When we stopped at Drumcliffe, which is set against the striking backdrop of the Benbulben Mountains, I didn't really understand why we stopped here ! The reason was because here was the final resting place of W.B.Yeates (1865–1939), who is buried in the graveyard of St. Columba's Church of Ireland church. Although Yeats died in Roquebrune-Cap-Martin, France in January 1939, his remains were brought home to Ireland by the Irish Naval Service and re-interred at Drumcliff in 1948 in the presence of a large number of local people and dignitaries which included the Minister for External Affairs, Seán MacBride, who represented the Government.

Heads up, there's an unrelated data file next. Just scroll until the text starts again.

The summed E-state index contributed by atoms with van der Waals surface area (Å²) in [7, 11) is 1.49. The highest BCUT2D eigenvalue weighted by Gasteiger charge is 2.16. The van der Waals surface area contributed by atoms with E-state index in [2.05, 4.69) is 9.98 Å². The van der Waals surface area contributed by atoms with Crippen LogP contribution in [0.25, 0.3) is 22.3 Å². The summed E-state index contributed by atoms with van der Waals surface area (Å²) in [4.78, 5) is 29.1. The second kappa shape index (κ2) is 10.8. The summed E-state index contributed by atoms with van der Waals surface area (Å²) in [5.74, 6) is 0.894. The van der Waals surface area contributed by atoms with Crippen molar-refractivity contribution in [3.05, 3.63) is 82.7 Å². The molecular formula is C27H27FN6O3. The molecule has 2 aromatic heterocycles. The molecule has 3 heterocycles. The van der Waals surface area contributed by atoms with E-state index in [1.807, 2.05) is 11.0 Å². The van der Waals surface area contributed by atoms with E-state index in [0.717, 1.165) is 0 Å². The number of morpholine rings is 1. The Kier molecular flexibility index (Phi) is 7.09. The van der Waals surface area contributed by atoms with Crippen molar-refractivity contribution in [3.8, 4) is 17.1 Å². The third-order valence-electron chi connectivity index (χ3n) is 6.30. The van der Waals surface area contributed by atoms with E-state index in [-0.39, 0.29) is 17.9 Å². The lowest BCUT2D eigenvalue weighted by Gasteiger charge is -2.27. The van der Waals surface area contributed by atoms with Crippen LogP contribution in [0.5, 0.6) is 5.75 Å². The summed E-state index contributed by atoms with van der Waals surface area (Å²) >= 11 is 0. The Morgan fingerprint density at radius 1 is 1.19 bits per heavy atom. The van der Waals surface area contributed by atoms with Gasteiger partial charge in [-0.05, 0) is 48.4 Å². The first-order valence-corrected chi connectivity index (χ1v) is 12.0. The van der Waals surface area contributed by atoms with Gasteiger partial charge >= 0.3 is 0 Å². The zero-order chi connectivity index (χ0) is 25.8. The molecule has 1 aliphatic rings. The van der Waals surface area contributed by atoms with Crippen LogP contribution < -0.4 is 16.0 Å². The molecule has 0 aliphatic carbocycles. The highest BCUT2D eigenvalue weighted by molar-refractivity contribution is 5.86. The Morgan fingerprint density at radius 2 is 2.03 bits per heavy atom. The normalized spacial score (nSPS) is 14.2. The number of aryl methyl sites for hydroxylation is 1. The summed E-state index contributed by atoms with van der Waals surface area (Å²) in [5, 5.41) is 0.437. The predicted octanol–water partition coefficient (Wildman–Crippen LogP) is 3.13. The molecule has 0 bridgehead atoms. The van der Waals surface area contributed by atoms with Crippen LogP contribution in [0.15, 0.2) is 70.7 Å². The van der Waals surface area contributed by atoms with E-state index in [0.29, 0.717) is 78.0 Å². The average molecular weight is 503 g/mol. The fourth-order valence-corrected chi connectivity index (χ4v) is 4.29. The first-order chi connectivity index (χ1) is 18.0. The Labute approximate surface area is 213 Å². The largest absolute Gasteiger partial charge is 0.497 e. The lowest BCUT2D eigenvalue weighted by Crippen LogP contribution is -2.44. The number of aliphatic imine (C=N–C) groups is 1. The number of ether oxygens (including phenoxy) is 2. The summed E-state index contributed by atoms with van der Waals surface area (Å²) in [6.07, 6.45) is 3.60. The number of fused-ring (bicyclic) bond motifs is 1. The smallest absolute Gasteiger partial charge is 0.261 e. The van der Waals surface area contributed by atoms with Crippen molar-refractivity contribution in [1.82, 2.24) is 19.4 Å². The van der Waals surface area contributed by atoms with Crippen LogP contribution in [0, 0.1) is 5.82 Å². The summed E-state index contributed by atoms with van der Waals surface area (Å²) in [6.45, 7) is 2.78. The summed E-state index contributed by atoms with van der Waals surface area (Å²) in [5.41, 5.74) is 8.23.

When we arrived in Galway, we were lucky, the sun was shining and the city had such cheerful vibes !
Even from the bus I saw brightly painted pubs heave with live music, and restaurants and cafes with front-row seats for observing buskers and street theatre. Remnants of the medieval town walls lie between shops selling handcrafted Claddagh rings, books and musical instruments, bridges arch over the salmon-stuffed River Corrib, and a long promenade leads to the seaside suburb of Salthill, on Galway Bay, the source of the area's famous oysters.
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